Perceiving the Width and Height of a Hand-Held Object by Dynamic Touch

M. T. Turvey, Gregory Burton, Eric Amazeen, Matthew Butwill, Claudia Carello

Research output: Contribution to journalArticle

67 Citations (Scopus)

Abstract

The haptic perceptual subsystem of dynamic touch is prominent in manipulating and transporting objects, providing a nonvisible awareness of their linear dimensions. The hypothesis that perceptions of object width and height by dynamic touch are different functions of the inertia tensor is addressed. In two experiments heights and widths of nonvisible wielded objects were judged separately. Experiment 1 used solid rectangular parallelepipeds of different sizes; Experiment 2 used objects of identical mass and linear dimensions but nonidentical inertia ellipsoids. Width and height perceptions of comparable reliability and accuracy were found to vary as distinct functions of the objects' inertial eigenvalues. Discussion focused on the notion of tangible shape and on the selectivity of attention within dynamic touch.

Original languageEnglish (US)
Pages (from-to)35-48
Number of pages14
JournalJournal of Experimental Psychology: Human Perception and Performance
Volume24
Issue number1
StatePublished - Feb 1998
Externally publishedYes

Fingerprint

Touch
Hand
Experiment
Inertia

ASJC Scopus subject areas

  • Cognitive Neuroscience
  • Experimental and Cognitive Psychology

Cite this

Perceiving the Width and Height of a Hand-Held Object by Dynamic Touch. / Turvey, M. T.; Burton, Gregory; Amazeen, Eric; Butwill, Matthew; Carello, Claudia.

In: Journal of Experimental Psychology: Human Perception and Performance, Vol. 24, No. 1, 02.1998, p. 35-48.

Research output: Contribution to journalArticle

Turvey, M. T. ; Burton, Gregory ; Amazeen, Eric ; Butwill, Matthew ; Carello, Claudia. / Perceiving the Width and Height of a Hand-Held Object by Dynamic Touch. In: Journal of Experimental Psychology: Human Perception and Performance. 1998 ; Vol. 24, No. 1. pp. 35-48.
@article{59b6eb714d824fd78918821bf9965ca5,
title = "Perceiving the Width and Height of a Hand-Held Object by Dynamic Touch",
abstract = "The haptic perceptual subsystem of dynamic touch is prominent in manipulating and transporting objects, providing a nonvisible awareness of their linear dimensions. The hypothesis that perceptions of object width and height by dynamic touch are different functions of the inertia tensor is addressed. In two experiments heights and widths of nonvisible wielded objects were judged separately. Experiment 1 used solid rectangular parallelepipeds of different sizes; Experiment 2 used objects of identical mass and linear dimensions but nonidentical inertia ellipsoids. Width and height perceptions of comparable reliability and accuracy were found to vary as distinct functions of the objects' inertial eigenvalues. Discussion focused on the notion of tangible shape and on the selectivity of attention within dynamic touch.",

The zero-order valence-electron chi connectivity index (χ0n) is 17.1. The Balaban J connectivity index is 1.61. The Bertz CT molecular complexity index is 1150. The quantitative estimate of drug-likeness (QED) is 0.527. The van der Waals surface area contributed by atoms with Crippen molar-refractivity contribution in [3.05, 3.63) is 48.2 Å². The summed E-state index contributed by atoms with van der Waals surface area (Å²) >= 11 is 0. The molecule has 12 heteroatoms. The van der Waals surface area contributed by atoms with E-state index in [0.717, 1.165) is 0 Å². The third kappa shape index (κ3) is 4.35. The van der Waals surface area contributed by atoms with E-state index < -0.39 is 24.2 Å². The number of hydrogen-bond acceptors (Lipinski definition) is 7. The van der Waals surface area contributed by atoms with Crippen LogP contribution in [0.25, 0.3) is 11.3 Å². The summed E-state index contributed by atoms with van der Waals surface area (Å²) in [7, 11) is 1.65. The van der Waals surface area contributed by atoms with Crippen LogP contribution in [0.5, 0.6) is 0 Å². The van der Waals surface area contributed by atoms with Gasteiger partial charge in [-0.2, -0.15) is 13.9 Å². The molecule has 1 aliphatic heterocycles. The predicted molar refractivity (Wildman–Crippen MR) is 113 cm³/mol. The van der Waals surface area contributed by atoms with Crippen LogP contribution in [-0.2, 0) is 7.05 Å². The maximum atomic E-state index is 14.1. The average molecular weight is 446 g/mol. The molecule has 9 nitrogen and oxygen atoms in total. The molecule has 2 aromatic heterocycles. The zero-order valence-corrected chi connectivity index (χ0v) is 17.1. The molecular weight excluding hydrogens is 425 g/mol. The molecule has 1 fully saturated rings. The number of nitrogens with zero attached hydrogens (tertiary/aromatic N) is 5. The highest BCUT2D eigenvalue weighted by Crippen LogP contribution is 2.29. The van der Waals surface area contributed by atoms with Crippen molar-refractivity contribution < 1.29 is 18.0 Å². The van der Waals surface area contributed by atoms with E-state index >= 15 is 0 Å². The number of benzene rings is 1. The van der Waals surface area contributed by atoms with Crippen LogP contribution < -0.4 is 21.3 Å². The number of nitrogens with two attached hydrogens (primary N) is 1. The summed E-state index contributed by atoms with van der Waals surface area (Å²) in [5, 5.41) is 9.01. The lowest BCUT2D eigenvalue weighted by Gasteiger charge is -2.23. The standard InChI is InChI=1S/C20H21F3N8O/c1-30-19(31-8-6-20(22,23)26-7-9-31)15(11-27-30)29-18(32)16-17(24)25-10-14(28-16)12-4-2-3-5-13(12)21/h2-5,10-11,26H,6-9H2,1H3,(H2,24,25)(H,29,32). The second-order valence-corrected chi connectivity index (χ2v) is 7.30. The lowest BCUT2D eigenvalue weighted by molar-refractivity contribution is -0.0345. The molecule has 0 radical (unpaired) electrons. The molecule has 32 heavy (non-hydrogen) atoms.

author = "Turvey, {M. T.} and Gregory Burton and Eric Amazeen and Matthew Butwill and Claudia Carello",
year = "1998",
month = "2",
language = "English (US)",
volume = "24",
pages = "35--48",
journal = "Journal of Experimental Psychology: Human Perception and Performance",
issn = "0096-1523",
publisher = "American Psychological Association Inc.",
number = "1",

}

TY - JOUR

T1 - Perceiving the Width and Height of a Hand-Held Object by Dynamic Touch

AU - Turvey, M. T.

AU - Burton, Gregory

AU - Amazeen, Eric

AU - Butwill, Matthew

AU - Carello, Claudia

PY - 1998/2

Y1 - 1998/2

N2 - The haptic perceptual subsystem of dynamic touch is prominent in manipulating and transporting objects, providing a nonvisible awareness of their linear dimensions. The hypothesis that perceptions of object width and height by dynamic touch are different functions of the inertia tensor is addressed. In two experiments heights and widths of nonvisible wielded objects were judged separately. Experiment 1 used solid rectangular parallelepipeds of different sizes; Experiment 2 used objects of identical mass and linear dimensions but nonidentical inertia ellipsoids. Width and height perceptions of comparable reliability and accuracy were found to vary as distinct functions of the objects' inertial eigenvalues. Discussion focused on the notion of tangible shape and on the selectivity of attention within dynamic touch.

AB - The haptic perceptual subsystem of dynamic touch is prominent in manipulating and transporting objects, providing a nonvisible awareness of their linear dimensions. The hypothesis that perceptions of object width and height by dynamic touch are different functions of the inertia tensor is addressed. In two experiments heights and widths of nonvisible wielded objects were judged separately. Experiment 1 used solid rectangular parallelepipeds of different sizes; Experiment 2 used objects of identical mass and linear dimensions but nonidentical inertia ellipsoids. Width and height perceptions of comparable reliability and accuracy were found to vary as distinct functions of the objects' inertial eigenvalues. Discussion focused on the notion of tangible shape and on the selectivity of attention within dynamic touch.

UR - http://www.scopus.com/inward/record.url?scp=0031992130&partnerID=8YFLogxK

UR - http://www.scopus.com/inward/citedby.url?scp=0031992130&partnerID=8YFLogxK

M3 - Article

C2 - 9483823

AN - SCOPUS:0031992130

VL - 24

SP - 35

EP - 48

JO - Journal of Experimental Psychology: Human Perception and Performance

JF - Journal of Experimental Psychology: Human Perception and Performance

SN - 0096-1523

IS - 1

ER -